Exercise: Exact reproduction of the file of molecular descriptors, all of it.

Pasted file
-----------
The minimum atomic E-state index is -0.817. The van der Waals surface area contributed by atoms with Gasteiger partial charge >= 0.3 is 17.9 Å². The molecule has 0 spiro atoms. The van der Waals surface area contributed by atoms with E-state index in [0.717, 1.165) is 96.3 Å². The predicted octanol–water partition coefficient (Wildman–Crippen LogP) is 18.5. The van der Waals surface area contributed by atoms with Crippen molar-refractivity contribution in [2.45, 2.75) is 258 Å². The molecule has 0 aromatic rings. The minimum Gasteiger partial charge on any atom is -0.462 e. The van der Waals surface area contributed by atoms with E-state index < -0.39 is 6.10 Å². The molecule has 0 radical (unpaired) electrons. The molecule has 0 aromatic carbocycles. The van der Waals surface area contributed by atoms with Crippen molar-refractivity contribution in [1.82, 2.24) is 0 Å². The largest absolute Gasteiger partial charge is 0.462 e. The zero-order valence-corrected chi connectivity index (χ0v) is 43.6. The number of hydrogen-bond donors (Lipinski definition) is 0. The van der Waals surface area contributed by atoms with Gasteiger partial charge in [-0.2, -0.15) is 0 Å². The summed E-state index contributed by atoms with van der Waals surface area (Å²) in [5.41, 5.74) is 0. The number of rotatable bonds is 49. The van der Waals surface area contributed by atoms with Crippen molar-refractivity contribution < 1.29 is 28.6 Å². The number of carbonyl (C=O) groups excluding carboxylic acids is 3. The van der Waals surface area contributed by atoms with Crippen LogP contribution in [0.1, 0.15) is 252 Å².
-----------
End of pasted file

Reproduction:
The minimum atomic E-state index is -0.817. The van der Waals surface area contributed by atoms with Gasteiger partial charge >= 0.3 is 17.9 Å². The molecule has 0 spiro atoms. The van der Waals surface area contributed by atoms with E-state index in [0.717, 1.165) is 96.3 Å². The predicted octanol–water partition coefficient (Wildman–Crippen LogP) is 18.5. The van der Waals surface area contributed by atoms with Crippen molar-refractivity contribution in [2.45, 2.75) is 258 Å². The molecule has 0 aromatic rings. The minimum Gasteiger partial charge on any atom is -0.462 e. The van der Waals surface area contributed by atoms with E-state index < -0.39 is 6.10 Å². The molecule has 0 radical (unpaired) electrons. The molecule has 0 aromatic carbocycles. The van der Waals surface area contributed by atoms with Crippen molar-refractivity contribution in [1.82, 2.24) is 0 Å². The largest absolute Gasteiger partial charge is 0.462 e. The zero-order valence-corrected chi connectivity index (χ0v) is 43.6. The number of hydrogen-bond donors (Lipinski definition) is 0. The van der Waals surface area contributed by atoms with Gasteiger partial charge in [-0.2, -0.15) is 0 Å². The summed E-state index contributed by atoms with van der Waals surface area (Å²) in [5.41, 5.74) is 0. The number of rotatable bonds is 49. The van der Waals surface area contributed by atoms with Crippen molar-refractivity contribution < 1.29 is 28.6 Å². The number of carbonyl (C=O) groups excluding carboxylic acids is 3. The van der Waals surface area contributed by atoms with Crippen LogP contribution in [0.1, 0.15) is 252 Å².